Astrophysicists inspecting the skies just got a massive surprise. They discovered a huge galaxy orbiting the Milky Way, haven’t seen before. It just came out of nowhere.
So, how did the recently-discovered Crater 2 succeeded in pulling off this feat, like a deer flying out from the interstellar bushes to unexpectedly shock us? Even though the presence may seem sudden, the Crater 2 has always been there. We were just unable to see it. (Milky Way Galaxy, Image Credit: ESO / Serge Brunier, Frederic Tapissier Via NASA)
Now that astrophysicists know it’s there, even though, there are a few other serious facts that astrophysicists revealed. First of all, we cannot blame the galaxy’s size for its comparative insignificance. Crater 2 is so massive that astronomers have already recognized it as the fourth largest galaxy orbiting the Milky Way. We can’t blame its distance too. Crater 2's orbit around the Milky Way makes it just exactly our neighborhood.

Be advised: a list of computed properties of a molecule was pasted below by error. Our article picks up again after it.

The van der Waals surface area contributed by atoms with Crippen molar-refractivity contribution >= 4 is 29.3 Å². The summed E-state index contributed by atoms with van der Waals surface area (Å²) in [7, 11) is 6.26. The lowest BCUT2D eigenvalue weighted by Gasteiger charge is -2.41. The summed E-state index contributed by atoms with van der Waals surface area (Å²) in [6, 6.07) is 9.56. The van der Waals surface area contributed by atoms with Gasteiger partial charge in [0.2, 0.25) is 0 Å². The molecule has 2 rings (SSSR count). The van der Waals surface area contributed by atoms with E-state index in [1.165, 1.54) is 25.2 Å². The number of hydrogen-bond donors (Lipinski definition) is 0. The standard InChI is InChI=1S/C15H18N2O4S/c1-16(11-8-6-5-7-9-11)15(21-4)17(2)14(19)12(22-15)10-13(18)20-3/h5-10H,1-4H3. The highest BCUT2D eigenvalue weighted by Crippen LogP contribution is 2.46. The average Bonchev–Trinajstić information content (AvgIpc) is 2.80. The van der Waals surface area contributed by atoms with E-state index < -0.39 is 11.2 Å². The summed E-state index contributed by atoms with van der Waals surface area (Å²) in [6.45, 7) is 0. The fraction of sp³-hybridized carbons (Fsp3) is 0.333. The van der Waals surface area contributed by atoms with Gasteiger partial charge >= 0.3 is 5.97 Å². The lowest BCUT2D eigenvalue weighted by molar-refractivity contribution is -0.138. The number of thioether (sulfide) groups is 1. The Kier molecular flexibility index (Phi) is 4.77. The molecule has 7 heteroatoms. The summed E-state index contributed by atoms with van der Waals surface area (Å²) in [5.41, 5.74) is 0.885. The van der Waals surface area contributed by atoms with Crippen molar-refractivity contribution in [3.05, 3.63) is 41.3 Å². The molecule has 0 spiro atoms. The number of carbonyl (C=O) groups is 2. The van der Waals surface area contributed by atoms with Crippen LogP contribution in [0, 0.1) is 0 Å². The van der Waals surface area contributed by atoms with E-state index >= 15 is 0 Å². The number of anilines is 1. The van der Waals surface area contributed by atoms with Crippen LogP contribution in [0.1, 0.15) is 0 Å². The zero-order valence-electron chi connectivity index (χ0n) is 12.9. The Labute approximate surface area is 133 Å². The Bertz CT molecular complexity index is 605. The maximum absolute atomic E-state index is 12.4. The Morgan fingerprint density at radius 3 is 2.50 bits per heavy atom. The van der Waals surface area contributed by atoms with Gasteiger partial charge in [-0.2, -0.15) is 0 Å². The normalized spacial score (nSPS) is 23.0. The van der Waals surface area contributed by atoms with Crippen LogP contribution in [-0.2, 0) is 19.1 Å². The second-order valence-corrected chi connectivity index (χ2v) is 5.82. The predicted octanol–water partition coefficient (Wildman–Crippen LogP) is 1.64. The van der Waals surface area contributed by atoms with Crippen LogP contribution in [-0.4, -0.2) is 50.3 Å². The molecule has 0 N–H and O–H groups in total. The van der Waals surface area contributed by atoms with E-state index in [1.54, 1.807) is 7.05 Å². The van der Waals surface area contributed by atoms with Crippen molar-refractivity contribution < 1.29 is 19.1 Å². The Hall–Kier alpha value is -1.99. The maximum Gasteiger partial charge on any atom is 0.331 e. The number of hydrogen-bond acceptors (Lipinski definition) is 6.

That being said, the question arises here is how we were unaware that it was there? A new research paper published in Monthly Notices of the Royal Astronomical Society from astronomers at the Cambridge University has a reply for us. It proves to be that, irrespective of being huge and near, Crater 2 is also a quite dark galaxy. In fact, it’s one of the faintest galaxies ever detected in the observable Universe. That, along with some much perkier neighbors, let this galaxy which astronomers nicknamed as “the feeble giant” remain unseen from our eyes until very now.
Now that we have discovered Crater 2, yet, the discovery demands some questions about what else could be out there that we are still unable to see. Astrophysicists are already talking about starting a search for similarly large, dark galaxies close to us. It’s a good signal that there’s still so much about the Universe that we still don’t understand.